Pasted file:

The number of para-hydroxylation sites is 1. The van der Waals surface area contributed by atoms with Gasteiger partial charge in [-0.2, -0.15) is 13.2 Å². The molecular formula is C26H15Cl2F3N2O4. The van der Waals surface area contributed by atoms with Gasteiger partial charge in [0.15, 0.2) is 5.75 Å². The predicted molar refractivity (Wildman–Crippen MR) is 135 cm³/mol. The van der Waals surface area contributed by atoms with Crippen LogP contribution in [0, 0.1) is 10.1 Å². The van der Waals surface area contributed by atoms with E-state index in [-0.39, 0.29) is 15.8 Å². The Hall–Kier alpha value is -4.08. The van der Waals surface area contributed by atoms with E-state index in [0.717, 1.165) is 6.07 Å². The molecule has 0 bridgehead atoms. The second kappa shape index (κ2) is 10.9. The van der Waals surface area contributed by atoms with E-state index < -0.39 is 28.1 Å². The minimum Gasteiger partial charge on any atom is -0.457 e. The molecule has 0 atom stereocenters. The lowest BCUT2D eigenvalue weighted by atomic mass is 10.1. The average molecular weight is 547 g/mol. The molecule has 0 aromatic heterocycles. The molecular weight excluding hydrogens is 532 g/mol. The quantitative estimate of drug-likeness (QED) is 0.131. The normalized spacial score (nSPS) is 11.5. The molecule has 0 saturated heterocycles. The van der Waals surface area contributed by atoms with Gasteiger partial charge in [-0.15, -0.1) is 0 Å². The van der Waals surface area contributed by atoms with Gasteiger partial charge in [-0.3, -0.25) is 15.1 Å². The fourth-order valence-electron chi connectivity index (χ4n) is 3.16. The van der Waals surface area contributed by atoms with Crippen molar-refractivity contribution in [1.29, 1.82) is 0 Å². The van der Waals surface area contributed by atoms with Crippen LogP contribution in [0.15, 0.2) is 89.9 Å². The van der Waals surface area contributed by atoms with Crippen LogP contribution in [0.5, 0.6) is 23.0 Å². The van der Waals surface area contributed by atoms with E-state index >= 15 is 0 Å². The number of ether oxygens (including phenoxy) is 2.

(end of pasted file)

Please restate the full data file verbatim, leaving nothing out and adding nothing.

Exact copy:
The number of para-hydroxylation sites is 1. The van der Waals surface area contributed by atoms with Gasteiger partial charge in [-0.2, -0.15) is 13.2 Å². The molecular formula is C26H15Cl2F3N2O4. The van der Waals surface area contributed by atoms with Gasteiger partial charge in [0.15, 0.2) is 5.75 Å². The predicted molar refractivity (Wildman–Crippen MR) is 135 cm³/mol. The van der Waals surface area contributed by atoms with Crippen LogP contribution in [0, 0.1) is 10.1 Å². The van der Waals surface area contributed by atoms with E-state index in [-0.39, 0.29) is 15.8 Å². The Hall–Kier alpha value is -4.08. The van der Waals surface area contributed by atoms with E-state index in [0.717, 1.165) is 6.07 Å². The molecule has 0 bridgehead atoms. The second kappa shape index (κ2) is 10.9. The van der Waals surface area contributed by atoms with E-state index < -0.39 is 28.1 Å². The minimum Gasteiger partial charge on any atom is -0.457 e. The molecule has 0 atom stereocenters. The lowest BCUT2D eigenvalue weighted by atomic mass is 10.1. The average molecular weight is 547 g/mol. The molecule has 0 aromatic heterocycles. The molecular weight excluding hydrogens is 532 g/mol. The quantitative estimate of drug-likeness (QED) is 0.131. The normalized spacial score (nSPS) is 11.5. The molecule has 0 saturated heterocycles. The van der Waals surface area contributed by atoms with Gasteiger partial charge in [-0.15, -0.1) is 0 Å². The van der Waals surface area contributed by atoms with Gasteiger partial charge in [-0.3, -0.25) is 15.1 Å². The fourth-order valence-electron chi connectivity index (χ4n) is 3.16. The van der Waals surface area contributed by atoms with Crippen molar-refractivity contribution in [1.29, 1.82) is 0 Å². The van der Waals surface area contributed by atoms with Crippen LogP contribution in [0.15, 0.2) is 89.9 Å². The van der Waals surface area contributed by atoms with Crippen LogP contribution in [0.5, 0.6) is 23.0 Å². The van der Waals surface area contributed by atoms with E-state index >= 15 is 0 Å². The number of ether oxygens (including phenoxy) is 2.